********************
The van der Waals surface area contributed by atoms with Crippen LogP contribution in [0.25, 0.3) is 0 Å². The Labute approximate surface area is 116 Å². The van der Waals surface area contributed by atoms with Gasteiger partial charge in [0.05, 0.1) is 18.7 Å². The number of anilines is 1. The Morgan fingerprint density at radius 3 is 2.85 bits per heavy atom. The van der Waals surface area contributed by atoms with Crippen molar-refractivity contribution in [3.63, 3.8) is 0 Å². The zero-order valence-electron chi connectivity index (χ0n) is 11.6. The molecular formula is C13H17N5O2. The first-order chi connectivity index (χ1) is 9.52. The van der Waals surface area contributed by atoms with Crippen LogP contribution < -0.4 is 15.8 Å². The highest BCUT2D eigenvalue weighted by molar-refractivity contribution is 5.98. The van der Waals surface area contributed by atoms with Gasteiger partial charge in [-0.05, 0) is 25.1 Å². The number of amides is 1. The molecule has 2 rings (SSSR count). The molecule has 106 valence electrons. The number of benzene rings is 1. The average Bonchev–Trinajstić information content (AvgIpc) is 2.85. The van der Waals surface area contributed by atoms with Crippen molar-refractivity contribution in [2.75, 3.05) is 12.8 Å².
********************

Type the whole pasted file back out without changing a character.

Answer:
The van der Waals surface area contributed by atoms with Crippen LogP contribution in [0.25, 0.3) is 0 Å². The Labute approximate surface area is 116 Å². The van der Waals surface area contributed by atoms with Gasteiger partial charge in [0.05, 0.1) is 18.7 Å². The number of anilines is 1. The Morgan fingerprint density at radius 3 is 2.85 bits per heavy atom. The van der Waals surface area contributed by atoms with Crippen molar-refractivity contribution in [3.63, 3.8) is 0 Å². The zero-order valence-electron chi connectivity index (χ0n) is 11.6. The molecular formula is C13H17N5O2. The first-order chi connectivity index (χ1) is 9.52. The van der Waals surface area contributed by atoms with Crippen LogP contribution < -0.4 is 15.8 Å². The highest BCUT2D eigenvalue weighted by molar-refractivity contribution is 5.98. The van der Waals surface area contributed by atoms with Gasteiger partial charge in [-0.05, 0) is 25.1 Å². The number of amides is 1. The molecule has 2 rings (SSSR count). The molecule has 106 valence electrons. The number of benzene rings is 1. The average Bonchev–Trinajstić information content (AvgIpc) is 2.85. The van der Waals surface area contributed by atoms with Crippen molar-refractivity contribution in [2.75, 3.05) is 12.8 Å².